Comments (10)

judell said

at 10:59 am on Aug 7, 2009

> It occurs to me generally that it would be very doable right now to construct an example of "the bill page we want".

Hey Ian, small world, I only just realized -- talking with Silona just now for my podcast -- that you're here. Coincidentally (or not) I made the same suggestion in our conversation. A hand-built prototype will be a really valuable piece -- not only to drive implementation, but also to illustrate the concept for everyone.

Jack Twilley said

at 12:26 pm on Aug 14, 2009

I second the call for a hand-built prototype. A good example can help people understand the concepts far quicker and easier than a Powerpoint presentation or a simple description.

Silona Bonewald said

at 2:28 pm on Aug 14, 2009

Cool then - want to start writing it? I think maybe we should host on github?

Jack Twilley said

at 9:00 pm on Aug 16, 2009

Do you have a target jurisdiction in mind? That would be an important first step.

Silona Bonewald said

at 3:39 pm on Aug 18, 2009

well nysenate was looking like a best bet since they are working in drupal and are redoing much.

Silona Bonewald said

at 3:40 pm on Aug 18, 2009

just need money to pay for the prototype or someone to program it - bc beyond my expertise in the server arena.

gwachob@... said

at 8:51 pm on Oct 20, 2009

Has there been any thought to adopting the blue book citations formats and simply transforming them to URIs, by mostly just removing whitespace?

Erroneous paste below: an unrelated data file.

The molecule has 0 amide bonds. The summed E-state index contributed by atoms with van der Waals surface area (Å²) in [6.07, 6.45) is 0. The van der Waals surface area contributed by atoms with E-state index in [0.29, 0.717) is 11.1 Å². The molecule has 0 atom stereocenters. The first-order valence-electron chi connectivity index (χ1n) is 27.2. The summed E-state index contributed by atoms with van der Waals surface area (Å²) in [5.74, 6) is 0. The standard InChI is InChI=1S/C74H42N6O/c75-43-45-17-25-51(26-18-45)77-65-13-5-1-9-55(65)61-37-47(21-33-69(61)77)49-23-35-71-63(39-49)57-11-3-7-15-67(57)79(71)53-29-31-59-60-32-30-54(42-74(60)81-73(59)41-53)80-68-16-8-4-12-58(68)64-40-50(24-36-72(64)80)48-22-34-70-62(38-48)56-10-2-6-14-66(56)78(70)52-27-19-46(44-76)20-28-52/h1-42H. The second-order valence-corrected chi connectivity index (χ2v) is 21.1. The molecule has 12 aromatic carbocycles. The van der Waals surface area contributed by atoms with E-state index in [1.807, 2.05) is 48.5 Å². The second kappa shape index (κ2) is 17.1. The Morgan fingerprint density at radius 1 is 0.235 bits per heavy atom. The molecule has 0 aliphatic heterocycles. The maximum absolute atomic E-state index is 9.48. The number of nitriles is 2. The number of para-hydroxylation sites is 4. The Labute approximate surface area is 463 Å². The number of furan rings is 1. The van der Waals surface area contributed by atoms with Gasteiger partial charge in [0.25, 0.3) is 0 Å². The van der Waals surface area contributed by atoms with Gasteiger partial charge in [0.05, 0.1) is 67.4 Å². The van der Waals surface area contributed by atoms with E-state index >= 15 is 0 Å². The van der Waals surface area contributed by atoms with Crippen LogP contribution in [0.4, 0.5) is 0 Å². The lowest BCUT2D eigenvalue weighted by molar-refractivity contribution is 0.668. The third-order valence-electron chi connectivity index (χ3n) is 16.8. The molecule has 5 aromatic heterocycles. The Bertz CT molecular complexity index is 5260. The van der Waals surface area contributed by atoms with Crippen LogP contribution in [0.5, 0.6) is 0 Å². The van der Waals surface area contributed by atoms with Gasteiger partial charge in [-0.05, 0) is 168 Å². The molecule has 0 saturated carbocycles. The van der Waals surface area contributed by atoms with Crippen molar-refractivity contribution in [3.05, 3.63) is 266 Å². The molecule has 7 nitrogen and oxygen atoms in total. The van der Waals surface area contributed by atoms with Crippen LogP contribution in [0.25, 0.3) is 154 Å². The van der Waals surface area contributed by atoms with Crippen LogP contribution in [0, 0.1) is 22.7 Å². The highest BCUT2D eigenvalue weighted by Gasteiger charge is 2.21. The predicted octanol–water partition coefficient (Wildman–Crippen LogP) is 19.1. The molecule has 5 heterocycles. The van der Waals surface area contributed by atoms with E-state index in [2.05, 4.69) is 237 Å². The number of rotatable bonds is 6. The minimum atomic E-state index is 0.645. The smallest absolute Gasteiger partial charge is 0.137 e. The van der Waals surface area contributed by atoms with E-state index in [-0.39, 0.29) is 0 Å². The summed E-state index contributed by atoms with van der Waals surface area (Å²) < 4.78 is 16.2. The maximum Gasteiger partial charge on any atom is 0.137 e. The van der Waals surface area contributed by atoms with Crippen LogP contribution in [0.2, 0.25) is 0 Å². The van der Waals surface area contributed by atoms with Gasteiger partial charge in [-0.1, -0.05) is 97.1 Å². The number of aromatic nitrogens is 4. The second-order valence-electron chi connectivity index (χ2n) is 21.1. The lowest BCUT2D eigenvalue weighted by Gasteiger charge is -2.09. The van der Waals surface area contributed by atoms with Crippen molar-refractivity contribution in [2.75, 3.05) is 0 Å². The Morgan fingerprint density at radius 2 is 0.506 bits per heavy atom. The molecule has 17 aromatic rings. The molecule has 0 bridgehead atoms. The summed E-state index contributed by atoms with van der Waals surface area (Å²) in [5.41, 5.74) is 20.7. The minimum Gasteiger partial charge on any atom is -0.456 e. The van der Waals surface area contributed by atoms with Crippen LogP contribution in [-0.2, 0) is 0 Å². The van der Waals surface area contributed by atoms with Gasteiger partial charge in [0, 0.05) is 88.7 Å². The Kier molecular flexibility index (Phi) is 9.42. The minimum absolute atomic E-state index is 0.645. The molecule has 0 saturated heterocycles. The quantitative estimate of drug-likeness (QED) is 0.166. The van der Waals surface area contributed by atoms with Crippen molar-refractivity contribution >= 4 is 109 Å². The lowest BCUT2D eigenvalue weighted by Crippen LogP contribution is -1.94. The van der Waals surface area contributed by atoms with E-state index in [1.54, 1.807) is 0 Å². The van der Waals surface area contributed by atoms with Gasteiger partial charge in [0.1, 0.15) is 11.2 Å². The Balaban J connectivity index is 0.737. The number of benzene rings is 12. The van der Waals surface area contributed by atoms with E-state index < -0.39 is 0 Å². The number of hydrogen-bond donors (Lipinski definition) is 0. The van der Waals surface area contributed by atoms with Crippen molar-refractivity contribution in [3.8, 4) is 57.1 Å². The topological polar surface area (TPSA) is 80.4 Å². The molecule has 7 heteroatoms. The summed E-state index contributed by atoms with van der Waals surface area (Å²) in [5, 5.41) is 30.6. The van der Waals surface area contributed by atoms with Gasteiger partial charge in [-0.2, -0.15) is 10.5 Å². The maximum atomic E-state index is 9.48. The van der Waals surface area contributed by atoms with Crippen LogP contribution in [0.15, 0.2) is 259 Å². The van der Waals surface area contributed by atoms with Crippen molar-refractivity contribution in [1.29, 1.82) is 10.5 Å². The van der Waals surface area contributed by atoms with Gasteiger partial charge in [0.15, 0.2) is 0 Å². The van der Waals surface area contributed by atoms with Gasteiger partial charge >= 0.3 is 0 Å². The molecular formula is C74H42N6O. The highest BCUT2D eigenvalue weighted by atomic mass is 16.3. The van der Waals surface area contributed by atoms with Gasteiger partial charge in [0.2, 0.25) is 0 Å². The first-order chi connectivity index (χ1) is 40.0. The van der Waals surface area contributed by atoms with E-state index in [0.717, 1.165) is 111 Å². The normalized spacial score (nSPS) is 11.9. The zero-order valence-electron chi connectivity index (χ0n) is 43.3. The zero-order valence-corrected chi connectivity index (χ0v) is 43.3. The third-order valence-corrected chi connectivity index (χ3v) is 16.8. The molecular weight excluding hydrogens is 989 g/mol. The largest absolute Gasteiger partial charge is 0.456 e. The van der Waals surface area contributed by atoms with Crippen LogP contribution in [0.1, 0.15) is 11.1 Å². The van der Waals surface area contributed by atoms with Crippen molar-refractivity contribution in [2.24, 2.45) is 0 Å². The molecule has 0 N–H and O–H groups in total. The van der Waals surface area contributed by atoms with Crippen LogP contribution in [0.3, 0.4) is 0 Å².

Yes, the blue book itself isn't free, but the main citation formats are pretty easy to list out (maybe even with their cooperation?)

gwachob@... said

at 8:52 pm on Oct 20, 2009

LII coming through again: http://www.law.cornell.edu/citation/

gwachob@... said

at 8:56 pm on Oct 20, 2009

Also see efforts to create open citation formats http://www.aallnet.org/committee/citation/ucg/index.html and http://www.abanet.org/citation/

I think they are actually quite close. The point here is that if there is a target format, and we can simply create URLs by squeezing the locator part of those citations, then its a win, because they can be human-unpacked for the purpose of "plain old book" research....

Silona Bonewald said

at 7:49 pm on Oct 24, 2009

The idea of the legal notation is derived directly from the preexisting form. So I think borrowing from these formats again for URL construction and internal linkage is a great idea. I think you should add it as another standard for a specific case and add in a page! Thanks Gabe!